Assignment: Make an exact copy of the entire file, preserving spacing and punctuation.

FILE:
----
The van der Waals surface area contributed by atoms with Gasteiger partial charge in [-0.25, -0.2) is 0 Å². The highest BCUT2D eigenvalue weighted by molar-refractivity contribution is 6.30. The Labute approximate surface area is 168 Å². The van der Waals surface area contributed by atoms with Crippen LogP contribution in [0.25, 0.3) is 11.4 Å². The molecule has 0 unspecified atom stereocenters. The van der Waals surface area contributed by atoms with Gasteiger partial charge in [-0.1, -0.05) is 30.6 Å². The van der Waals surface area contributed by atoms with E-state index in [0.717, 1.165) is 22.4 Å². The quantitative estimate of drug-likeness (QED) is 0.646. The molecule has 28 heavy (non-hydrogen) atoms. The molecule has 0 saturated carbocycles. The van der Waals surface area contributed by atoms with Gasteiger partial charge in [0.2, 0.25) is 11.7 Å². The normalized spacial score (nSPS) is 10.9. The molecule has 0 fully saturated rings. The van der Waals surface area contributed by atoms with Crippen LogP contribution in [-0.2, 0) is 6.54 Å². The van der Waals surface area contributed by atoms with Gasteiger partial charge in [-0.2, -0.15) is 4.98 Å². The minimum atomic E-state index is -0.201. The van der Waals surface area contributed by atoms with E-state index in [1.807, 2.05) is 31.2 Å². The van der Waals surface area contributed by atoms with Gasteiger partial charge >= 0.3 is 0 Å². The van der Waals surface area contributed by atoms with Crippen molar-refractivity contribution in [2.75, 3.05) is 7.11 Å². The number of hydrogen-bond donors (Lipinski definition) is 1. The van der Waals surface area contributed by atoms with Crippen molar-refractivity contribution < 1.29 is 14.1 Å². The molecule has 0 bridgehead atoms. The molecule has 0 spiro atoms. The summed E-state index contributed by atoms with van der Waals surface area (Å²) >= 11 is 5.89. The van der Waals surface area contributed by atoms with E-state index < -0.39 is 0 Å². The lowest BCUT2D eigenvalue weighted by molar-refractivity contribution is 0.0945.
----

The van der Waals surface area contributed by atoms with Gasteiger partial charge in [-0.25, -0.2) is 0 Å². The highest BCUT2D eigenvalue weighted by molar-refractivity contribution is 6.30. The Labute approximate surface area is 168 Å². The van der Waals surface area contributed by atoms with Crippen LogP contribution in [0.25, 0.3) is 11.4 Å². The molecule has 0 unspecified atom stereocenters. The van der Waals surface area contributed by atoms with Gasteiger partial charge in [-0.1, -0.05) is 30.6 Å². The van der Waals surface area contributed by atoms with E-state index in [0.717, 1.165) is 22.4 Å². The quantitative estimate of drug-likeness (QED) is 0.646. The molecule has 28 heavy (non-hydrogen) atoms. The molecule has 0 saturated carbocycles. The van der Waals surface area contributed by atoms with Gasteiger partial charge in [0.2, 0.25) is 11.7 Å². The normalized spacial score (nSPS) is 10.9. The molecule has 0 fully saturated rings. The van der Waals surface area contributed by atoms with Crippen LogP contribution in [-0.2, 0) is 6.54 Å². The van der Waals surface area contributed by atoms with Gasteiger partial charge in [-0.2, -0.15) is 4.98 Å². The minimum atomic E-state index is -0.201. The van der Waals surface area contributed by atoms with E-state index in [1.807, 2.05) is 31.2 Å². The van der Waals surface area contributed by atoms with Gasteiger partial charge >= 0.3 is 0 Å². The van der Waals surface area contributed by atoms with Crippen molar-refractivity contribution in [2.75, 3.05) is 7.11 Å². The number of hydrogen-bond donors (Lipinski definition) is 1. The van der Waals surface area contributed by atoms with Crippen molar-refractivity contribution < 1.29 is 14.1 Å². The molecule has 0 bridgehead atoms. The molecule has 0 spiro atoms. The summed E-state index contributed by atoms with van der Waals surface area (Å²) >= 11 is 5.89. The van der Waals surface area contributed by atoms with E-state index < -0.39 is 0 Å². The lowest BCUT2D eigenvalue weighted by molar-refractivity contribution is 0.0945.